We are quoting from a letter written me back in 2002 by Susan E. Nossaman Felts.
The letter is in response to a column I did about that time concerning the Belmear family, among the earliest pioneers in the San Juan mountains, their advent here dating back to 1860 and Baker’s Park, probably the first Anglo settlement in the San Juan Mountains. Among the most interesting facts to be learned from Susan’s letter is the interconnectedness among the Belmear, Nossaman, Johnson, and other early San Juan families. Continuing from last week, we read:
“Minnie King Belmear was born in 1875 in La Junta, Colorado, and Elizabeth King Johnson was born in 1895 in Farmington, N.M., so there was quite a gap in their ages! When Minnie was 5 years old she and her parents passed through Pagosa Springs (Motter—1880, when Fort Lewis occupied what is now the downtown part of Pagosa Springs), spending about a month here while on their way to Animas City (Motter—now part of Durango). Henry King had been wounded in the Civil War and it is my understanding that he soaked in the Hot Springs for a while hoping it would help heal his wounds. The King family moved on to Animas City and settled there for a while. Several of their children were born while they were there and some including Minnie settled there.
“In your column it seems a little confusing. Will and Minnie Belmear had 10 children, five of whom lived to adulthood. Stanley Belmear was their son and my grandmother’s nephew. Stanley’s wife, Elizabeth, still makes her home in Pagosa (Motter — letter date July 8, 2002). I can remember as a child going to Aunt Minnie and Uncle Will’s house in Durango to visit. I don’t remember any of Minnie and Will’s children except Stanley (probably because they were all grown up and Stanley was the only one who still lived around here). I also remember going to Stanley and Elizabeth’s store, The Wayside Grocery.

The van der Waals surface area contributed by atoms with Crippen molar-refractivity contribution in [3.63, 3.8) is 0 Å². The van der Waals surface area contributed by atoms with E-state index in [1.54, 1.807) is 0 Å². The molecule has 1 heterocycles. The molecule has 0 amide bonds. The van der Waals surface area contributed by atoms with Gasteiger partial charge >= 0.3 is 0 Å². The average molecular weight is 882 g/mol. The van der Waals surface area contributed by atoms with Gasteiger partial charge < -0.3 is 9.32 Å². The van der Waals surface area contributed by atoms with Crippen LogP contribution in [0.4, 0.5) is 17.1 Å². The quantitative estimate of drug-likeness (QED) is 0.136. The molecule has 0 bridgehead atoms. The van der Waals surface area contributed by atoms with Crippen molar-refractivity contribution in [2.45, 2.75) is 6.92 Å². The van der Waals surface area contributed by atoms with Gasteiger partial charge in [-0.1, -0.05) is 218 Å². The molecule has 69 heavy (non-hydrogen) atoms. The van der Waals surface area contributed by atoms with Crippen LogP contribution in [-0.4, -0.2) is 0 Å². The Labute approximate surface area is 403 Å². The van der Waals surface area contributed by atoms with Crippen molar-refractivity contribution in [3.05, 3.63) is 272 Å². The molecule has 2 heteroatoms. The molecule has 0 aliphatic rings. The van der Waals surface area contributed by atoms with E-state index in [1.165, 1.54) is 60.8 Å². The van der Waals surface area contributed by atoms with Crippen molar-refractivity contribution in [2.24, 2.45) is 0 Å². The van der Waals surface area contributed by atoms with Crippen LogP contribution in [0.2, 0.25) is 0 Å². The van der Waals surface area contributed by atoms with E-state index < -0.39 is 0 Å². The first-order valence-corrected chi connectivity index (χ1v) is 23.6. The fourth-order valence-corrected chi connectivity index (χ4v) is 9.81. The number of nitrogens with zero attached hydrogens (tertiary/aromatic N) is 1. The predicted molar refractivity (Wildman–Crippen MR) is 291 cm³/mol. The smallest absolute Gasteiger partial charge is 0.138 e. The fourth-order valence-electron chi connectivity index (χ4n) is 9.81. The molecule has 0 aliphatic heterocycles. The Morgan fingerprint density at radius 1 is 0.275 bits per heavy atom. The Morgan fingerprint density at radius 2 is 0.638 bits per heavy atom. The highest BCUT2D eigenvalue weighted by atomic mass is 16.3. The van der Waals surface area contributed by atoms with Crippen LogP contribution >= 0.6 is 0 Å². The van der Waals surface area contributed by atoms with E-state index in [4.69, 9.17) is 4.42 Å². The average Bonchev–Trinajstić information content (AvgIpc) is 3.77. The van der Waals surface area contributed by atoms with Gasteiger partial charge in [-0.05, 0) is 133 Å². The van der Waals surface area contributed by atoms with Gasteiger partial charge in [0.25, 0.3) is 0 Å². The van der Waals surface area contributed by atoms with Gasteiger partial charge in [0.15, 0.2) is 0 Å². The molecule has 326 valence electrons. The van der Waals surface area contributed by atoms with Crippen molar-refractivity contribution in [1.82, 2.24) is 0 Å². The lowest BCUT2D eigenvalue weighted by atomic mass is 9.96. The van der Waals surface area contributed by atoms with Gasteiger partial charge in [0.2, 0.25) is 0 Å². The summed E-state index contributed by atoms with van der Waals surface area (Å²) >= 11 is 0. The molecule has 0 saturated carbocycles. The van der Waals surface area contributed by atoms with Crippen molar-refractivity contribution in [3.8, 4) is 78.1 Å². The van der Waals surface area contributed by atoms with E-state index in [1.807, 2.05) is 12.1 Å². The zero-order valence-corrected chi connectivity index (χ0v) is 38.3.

“Elizabeth King and Charles B. Johnson had four daughters, Genevieve, Elaine, Charlotte, and Marylyn. Elaine married Royal Nossaman and they are my parents. I know you have visited with Elaine several times about Nossaman history. Both sides of my family (Nossaman and King-Johnson) go back to Colorado Territorial times (Motter — prior to 1876 when Colorado became a state). Mom and I belong to Colorado Territorial Daughters. When I was doing the paperwork/research to apply for our Pioneer license plates, I found the copies of the 1870 census for Bent’s Fort where Henry Clay King and the Rhoades were enumerated. Henry King married Elizabeth Jane Rhodes in December 1870. He was 23 and she was 14. Elizabeth Jane had a sister named Minerva. Minerva married Jim Belmear in 1880 (Motter—in Susan’s letter a genealogical chart of the families follows, I’m not copying the chart here).
“If you can find it, the book ‘Where Eagle’s Winter’ tells more about the Belmears and others who were early settlers in Dolores and the Disappointment Valley area. My Aunt Genevieve gave me a copy of this book.
“I just wanted to fill in a little more personal information that the book didn’t mention. I also have a hunch (from stories in our family) that Minnie and Will came over to Dyke (Motter — William and Elizabeth ran the Dyke general store and post office. That building still stands) in the 1930s because Elizabeth and Charles were already in this country and knew of work that they could get. Of course that was in the Depression and times were pretty hard all over.
“Keep on writing and I’ll keep on reading. Sincerely, Susan E. (Nossaman) Felts.”
Thank you, Elizabeth.